The text read: “Two tickets to Taylor Swift. You get first dibs if you want them.” My heart started beating a bit. I started nodding my head to Swift’s lyrics “Big reputation, big reputation” playing in my mind.
Two tickets. Dang. I will have to pick – although really, the choice was made for me. My youngest daughter’s birthday was this week. This could be a fun birthday celebration. I would take Sophia.
“When is the concert?” I asked. “This weekend.” Double dang. It wasn’t my weekend. And to compound the whammy – Sophia’s birthday was this weekend while she was with her dad. My heart sank. I would need permission to take her since it was not my day.
I sent the text to my former spouse explaining the offer and asking if I might be able to take Sophia as an extended birthday treat. I crossed my fingers and hit send. I waited what seemed liked hours for the response, but in reality was about 25 minutes.
“That sounds fun. I assume Soph will want to go. Do you know what the details would be?” Fist pump – yes! I told him my tentative plan and got more and more excited. Relief washed over me. He said yes. I could have my daughter.
This is one of the most unnatural nuances of divorce – asking permission to have your children. In the split second that I realized it wasn’t “my day” I felt frustration, resentment, and worry. The hardness of being a divorce parent was again, front and center.
My former spouse no doubt experienced the same thing a few days earlier when he asked me if he could take the girls on my Thursday evening to a family event sponsored by his employer. I said yes with a slight annoyance because I would now miss out on the mini-birthday celebration I had planned for Sophia since her birthday was Friday and I would not see her.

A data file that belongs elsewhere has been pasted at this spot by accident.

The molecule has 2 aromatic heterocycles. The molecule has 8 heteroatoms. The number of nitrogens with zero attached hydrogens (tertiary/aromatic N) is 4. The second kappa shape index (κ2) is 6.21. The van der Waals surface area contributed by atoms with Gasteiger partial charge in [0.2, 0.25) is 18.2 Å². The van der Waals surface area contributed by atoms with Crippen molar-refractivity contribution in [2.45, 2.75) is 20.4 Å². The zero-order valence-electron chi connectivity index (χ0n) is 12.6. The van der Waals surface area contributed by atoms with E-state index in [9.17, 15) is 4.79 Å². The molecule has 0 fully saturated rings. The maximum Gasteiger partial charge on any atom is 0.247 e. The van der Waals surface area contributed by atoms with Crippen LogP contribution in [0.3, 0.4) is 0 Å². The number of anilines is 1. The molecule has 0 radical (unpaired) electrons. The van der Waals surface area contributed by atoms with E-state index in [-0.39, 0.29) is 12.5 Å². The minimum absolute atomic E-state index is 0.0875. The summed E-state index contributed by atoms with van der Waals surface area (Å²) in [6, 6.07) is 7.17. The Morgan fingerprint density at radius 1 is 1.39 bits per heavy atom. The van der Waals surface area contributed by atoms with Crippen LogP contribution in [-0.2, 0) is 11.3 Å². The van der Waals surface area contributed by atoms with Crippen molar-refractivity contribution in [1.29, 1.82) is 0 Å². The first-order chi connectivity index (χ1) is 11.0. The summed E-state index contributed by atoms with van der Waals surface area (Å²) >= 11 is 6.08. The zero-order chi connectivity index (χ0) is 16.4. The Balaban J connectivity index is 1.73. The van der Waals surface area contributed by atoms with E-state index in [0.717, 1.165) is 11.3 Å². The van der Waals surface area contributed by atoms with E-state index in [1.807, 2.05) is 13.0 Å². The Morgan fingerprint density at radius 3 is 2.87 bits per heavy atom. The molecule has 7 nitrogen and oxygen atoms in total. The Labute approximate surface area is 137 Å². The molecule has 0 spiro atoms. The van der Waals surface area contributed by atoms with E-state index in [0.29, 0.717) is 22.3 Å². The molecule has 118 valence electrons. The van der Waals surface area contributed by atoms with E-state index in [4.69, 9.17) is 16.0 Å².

But we are the lucky ones. More specifically, my kids are the luckiest. Their dad and I can make these adjustments, can be flexible, and can keep our intentions to support our kids’ top of mind.
For many parents this is impossible. Many parents lose focus. Their sole focus ends up being the “mine” as in it is “my time.” They lose sight that this is a two-way street and that if they extend a gesture in flexibility then it may be reciprocated in the future. And even then, worst case scenario – it isn’t – oh well. When faced with a “my time” issue, consider the following:
- What is my intention in granting/denying? Are you deciding based on an assumption you will be able to leverage something in the future? Are you declining because you are annoyed about a past decision your former spouse made?
- Would this deviation be good or bad for my child?
- Am I saying “no” for me or for them?
Using these questions as tools for a “gut check” will ensure that you are making a decision outside of the renewed frustration, resentment, and worry that being a divorced parent brings.
Fast forward to Sophia getting in the car and me excitedly telling her about the opportunity for this weekend. She grimaced. “Is Anna going?” She asked. “No – just me and you!” I triumphantly exclaimed.
“Oh. I don’t want to go.”
To be continued in another blog series about when your children no longer want to spend time with you…